South Africa eyes post-Covid future, but ‘we are not out of the woods yet’ warns Mkhize
Third and fourth waves are still a distinct possibility for South Africa warns health minister Zweli Mkhize. A major coup in securing 9 million doses of the single shot Johnson and Johnson vaccines should help South Africa gain population immunity in 2021. For Mkhize, the pandemic reveals the need for South Africa to push on to its target of national health insurance.
South Africa has faced tough times during its battle with Covid-19, admits health minister Zweli Mkhize in an interview with The Africa Report.
Hospitals have been overwhelmed in recent months, after a more virulent strain of the virus ripped through densely-populated areas.
“Even if the numbers are coming down, we are not out of the woods yet”, he warns.
We have been able to vaccinate our health workers who have been on the frontlines”.
“We are still waiting for the modelling, but what we fear is that we could have a third wave before winter, and perhaps a fourth after winter”.
South Africa’s winter starts in June.
‘Hope and optimism’
The initiation of South Africa’s vaccination programme however, is “the beginning of a real era of hope and optimism”, says Mhkise. “In particular we have been able to vaccinate our health workers who have been on the frontlines”.
Last week, South Africa halted use of the Oxford-developed AstraZeneca vaccine, because of concerns over efficacy. It has since offered the shots to the African Union.
South Africa has instead chosen Johnson and Johnson’s single shot vaccine, which proved more effective against the Covid-19 variant present in the country, securing nine million doses.
President Cyril Ramaphosa received his first jab alongside Mkhize and healthcare workers in Khayelitsha in Cape Town on Wednesday 17 February.
Praise to criticism
Ramaphosa has faced criticism for his handling of the pandemic – after initially winning praise for an early lockdown in March 2020.
Mkhize believes the country has done all it can to get on the right path to vaccination, given the financial constraints South Africa faces.
For example, he says the countries that started early were those that had resources to hedge on a large number of vaccine manufacturers before they were properly proven to be effective. “We had to wait until scientific evidence and guidance, so that we know where to concentrate our investment”.
He also thinks more praise is due for South Africa’s scientific community, that has helped manage the country’s pivot from the AstraZeneca to the Johnson and Johnson vaccine. “There have been huge steps forwards in the area of genomics”, says Mhkize who points to the number of accomplished scientists involved in global research efforts.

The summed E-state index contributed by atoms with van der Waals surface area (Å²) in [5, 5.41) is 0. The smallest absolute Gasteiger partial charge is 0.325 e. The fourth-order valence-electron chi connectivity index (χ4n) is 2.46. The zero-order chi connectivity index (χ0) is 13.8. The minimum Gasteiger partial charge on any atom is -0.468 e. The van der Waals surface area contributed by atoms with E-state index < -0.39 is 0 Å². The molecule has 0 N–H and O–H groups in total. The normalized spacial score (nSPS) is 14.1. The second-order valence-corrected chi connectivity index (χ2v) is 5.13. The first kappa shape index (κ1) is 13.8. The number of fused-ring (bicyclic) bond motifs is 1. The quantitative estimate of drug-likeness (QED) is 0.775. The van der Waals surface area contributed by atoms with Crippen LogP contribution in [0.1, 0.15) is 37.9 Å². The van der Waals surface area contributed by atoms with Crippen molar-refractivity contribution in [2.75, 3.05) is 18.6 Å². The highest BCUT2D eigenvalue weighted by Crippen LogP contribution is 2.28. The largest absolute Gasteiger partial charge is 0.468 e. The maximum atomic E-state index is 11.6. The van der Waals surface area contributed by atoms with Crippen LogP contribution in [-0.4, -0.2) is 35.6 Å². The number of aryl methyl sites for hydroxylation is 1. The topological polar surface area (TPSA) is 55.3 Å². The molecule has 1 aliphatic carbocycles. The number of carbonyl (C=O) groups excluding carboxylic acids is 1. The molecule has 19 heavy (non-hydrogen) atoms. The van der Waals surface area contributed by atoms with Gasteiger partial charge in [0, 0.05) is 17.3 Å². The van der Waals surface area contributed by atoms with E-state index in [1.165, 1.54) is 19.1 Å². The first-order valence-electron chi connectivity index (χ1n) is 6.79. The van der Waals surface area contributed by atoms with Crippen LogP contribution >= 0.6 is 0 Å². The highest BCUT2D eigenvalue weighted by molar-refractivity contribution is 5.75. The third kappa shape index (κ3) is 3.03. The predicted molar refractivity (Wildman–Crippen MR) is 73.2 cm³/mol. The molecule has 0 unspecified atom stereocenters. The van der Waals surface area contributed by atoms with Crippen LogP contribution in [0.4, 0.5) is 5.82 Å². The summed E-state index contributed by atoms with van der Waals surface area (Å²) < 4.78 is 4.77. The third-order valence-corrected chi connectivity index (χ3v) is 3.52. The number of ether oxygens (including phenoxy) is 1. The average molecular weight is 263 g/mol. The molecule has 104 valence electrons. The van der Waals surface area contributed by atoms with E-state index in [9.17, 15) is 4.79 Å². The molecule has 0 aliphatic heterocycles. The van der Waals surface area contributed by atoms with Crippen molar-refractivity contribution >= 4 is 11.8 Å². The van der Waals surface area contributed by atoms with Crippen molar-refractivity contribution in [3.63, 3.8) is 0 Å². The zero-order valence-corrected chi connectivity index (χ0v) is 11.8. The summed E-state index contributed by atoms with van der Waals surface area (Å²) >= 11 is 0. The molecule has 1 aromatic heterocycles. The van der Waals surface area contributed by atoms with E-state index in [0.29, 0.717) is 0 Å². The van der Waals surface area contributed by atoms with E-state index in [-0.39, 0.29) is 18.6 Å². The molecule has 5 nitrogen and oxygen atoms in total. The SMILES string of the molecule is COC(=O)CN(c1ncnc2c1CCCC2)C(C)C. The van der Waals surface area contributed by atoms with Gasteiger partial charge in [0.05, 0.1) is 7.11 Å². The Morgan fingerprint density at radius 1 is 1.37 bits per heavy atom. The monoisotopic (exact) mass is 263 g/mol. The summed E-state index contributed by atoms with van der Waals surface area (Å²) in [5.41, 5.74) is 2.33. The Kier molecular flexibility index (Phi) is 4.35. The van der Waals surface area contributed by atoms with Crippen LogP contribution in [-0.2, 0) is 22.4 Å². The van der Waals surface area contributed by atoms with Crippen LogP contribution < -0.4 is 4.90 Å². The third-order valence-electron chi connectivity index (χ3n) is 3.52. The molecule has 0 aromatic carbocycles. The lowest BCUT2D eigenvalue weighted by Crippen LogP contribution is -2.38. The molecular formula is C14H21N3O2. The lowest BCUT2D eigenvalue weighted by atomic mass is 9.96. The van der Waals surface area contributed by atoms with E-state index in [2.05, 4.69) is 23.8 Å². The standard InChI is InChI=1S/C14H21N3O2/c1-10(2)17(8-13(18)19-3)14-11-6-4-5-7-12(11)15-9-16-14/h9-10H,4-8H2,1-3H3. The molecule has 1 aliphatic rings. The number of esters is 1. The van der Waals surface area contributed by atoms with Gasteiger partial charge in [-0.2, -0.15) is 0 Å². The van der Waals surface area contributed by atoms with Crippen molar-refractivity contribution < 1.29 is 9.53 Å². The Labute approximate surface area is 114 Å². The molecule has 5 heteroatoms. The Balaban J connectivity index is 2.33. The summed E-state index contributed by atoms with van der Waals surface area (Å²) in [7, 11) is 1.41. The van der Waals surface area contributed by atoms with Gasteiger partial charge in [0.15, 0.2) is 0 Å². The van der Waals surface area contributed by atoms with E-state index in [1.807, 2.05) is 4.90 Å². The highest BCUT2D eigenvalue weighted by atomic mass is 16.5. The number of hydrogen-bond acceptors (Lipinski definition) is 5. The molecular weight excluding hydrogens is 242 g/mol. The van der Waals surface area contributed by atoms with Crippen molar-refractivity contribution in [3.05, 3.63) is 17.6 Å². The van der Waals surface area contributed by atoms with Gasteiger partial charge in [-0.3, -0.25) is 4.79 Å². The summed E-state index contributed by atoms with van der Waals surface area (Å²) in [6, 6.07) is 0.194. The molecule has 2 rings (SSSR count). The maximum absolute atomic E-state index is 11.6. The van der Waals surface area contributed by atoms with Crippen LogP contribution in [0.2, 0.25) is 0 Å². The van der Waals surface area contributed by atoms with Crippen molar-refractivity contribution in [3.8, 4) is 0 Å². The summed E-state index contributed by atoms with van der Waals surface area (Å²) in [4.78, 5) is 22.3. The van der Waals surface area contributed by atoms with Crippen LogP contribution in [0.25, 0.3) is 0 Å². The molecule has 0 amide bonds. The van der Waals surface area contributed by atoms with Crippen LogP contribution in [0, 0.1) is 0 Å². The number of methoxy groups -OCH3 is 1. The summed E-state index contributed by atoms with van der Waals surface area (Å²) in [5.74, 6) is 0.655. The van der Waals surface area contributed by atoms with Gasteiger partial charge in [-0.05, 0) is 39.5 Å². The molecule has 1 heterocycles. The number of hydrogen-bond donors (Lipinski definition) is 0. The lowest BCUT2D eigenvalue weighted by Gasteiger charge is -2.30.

“Innovation comes out of these processes, we need to take advantage of the research capacity to grow in scientific and pharmaceutical endeavours”, says Mkhize, who believes the crisis should be used as a catalyst for South Africa to double down on its strength in pharmaceutical industries, and become a hub for the continent. “What is consumed in Africa should be made in Africa”, he says.
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To that effect, South Africa’s government is leaning into the Biovac project, a public-private partnership that is seeking to manufacture vaccines in the country. “We need investment in equipment, in technology transfer, and we need to link the development of [Biovac] to the procurement power of government”.
That may seem reasonable to those who champion a mixed model of the economy where both private sector and state have their role to play. But in healthcare, ideological fights quickly dominate facts on the ground.
President Barack Obama ran into similar headwinds in his attempts to bring down healthcare costs in the US in his first term.
By bringing together a group of top business leaders, he was able to use arguments that relied on economic self-interest to convince them to back his healthcare reform plans. In essence: aggregate healthcare costs in the US were out of control, eating into consumer’s discretionary spending… dollars that could otherwise be being spent on their product.
Mkhize believes the same arguments will work in South Africa. “Investing in quality healthcare is investment in a healthier population, and a healthy population is the foundation of a thriving economy”.
Nevertheless, the pushback is fierce
“We are having the same ideological arguments. Private healthcare in South Africa is providing care to around 16% of the population at roughly equal cost to the 84% of the population”.
Until we are all safe, no one is safe!”
Mkhize is backing the creation of a national health insurance system, “and in that process we find that there are others who are very reluctant to move in that direction”.
“South Africans need to understand that part of the process of liberating our people is the provision of equity in access to health services”, he says. “There is a global movement towards universal health coverage.”
Might a similar argument might be made globally about the coronavirus itself, similarly using arguments around self-interest alongside those of equality?
In a world where new virulent coronavirus strains keep emerging, would it not be better to get global agreement on stamping out Covid-19 as quickly as possible, to be able to get economies worldwide back on track? If large swathes of the world are unable to get hold of a vaccine, are we not condemning the world to a decade’s worth of disruption?
For Mkhize, it is an argument that is worth having. “We will never make this point enough. It has to be raised on each and every platform, the G7, G20, European Union, US government… Until we are all safe, no one is safe!”